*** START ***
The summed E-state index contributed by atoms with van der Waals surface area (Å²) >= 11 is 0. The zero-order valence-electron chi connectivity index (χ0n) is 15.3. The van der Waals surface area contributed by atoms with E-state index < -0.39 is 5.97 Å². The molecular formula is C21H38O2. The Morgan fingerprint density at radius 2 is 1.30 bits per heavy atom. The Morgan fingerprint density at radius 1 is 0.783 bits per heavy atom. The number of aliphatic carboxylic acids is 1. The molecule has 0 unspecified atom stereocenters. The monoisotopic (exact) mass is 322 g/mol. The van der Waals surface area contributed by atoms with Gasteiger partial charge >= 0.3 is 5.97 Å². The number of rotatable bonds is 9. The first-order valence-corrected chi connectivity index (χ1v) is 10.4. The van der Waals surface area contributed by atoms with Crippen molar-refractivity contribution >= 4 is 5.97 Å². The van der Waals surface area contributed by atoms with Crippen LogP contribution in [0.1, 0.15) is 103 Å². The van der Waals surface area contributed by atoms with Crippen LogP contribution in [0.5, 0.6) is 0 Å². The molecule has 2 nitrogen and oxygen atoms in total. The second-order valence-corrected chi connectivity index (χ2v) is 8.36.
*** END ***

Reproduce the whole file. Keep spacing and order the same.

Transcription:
The summed E-state index contributed by atoms with van der Waals surface area (Å²) >= 11 is 0. The zero-order valence-electron chi connectivity index (χ0n) is 15.3. The van der Waals surface area contributed by atoms with E-state index < -0.39 is 5.97 Å². The molecular formula is C21H38O2. The Morgan fingerprint density at radius 2 is 1.30 bits per heavy atom. The Morgan fingerprint density at radius 1 is 0.783 bits per heavy atom. The number of aliphatic carboxylic acids is 1. The molecule has 0 unspecified atom stereocenters. The monoisotopic (exact) mass is 322 g/mol. The van der Waals surface area contributed by atoms with Gasteiger partial charge >= 0.3 is 5.97 Å². The number of rotatable bonds is 9. The first-order valence-corrected chi connectivity index (χ1v) is 10.4. The van der Waals surface area contributed by atoms with Crippen molar-refractivity contribution >= 4 is 5.97 Å². The van der Waals surface area contributed by atoms with Crippen LogP contribution in [0.1, 0.15) is 103 Å². The van der Waals surface area contributed by atoms with Crippen LogP contribution in [0.5, 0.6) is 0 Å². The molecule has 2 nitrogen and oxygen atoms in total. The second-order valence-corrected chi connectivity index (χ2v) is 8.36.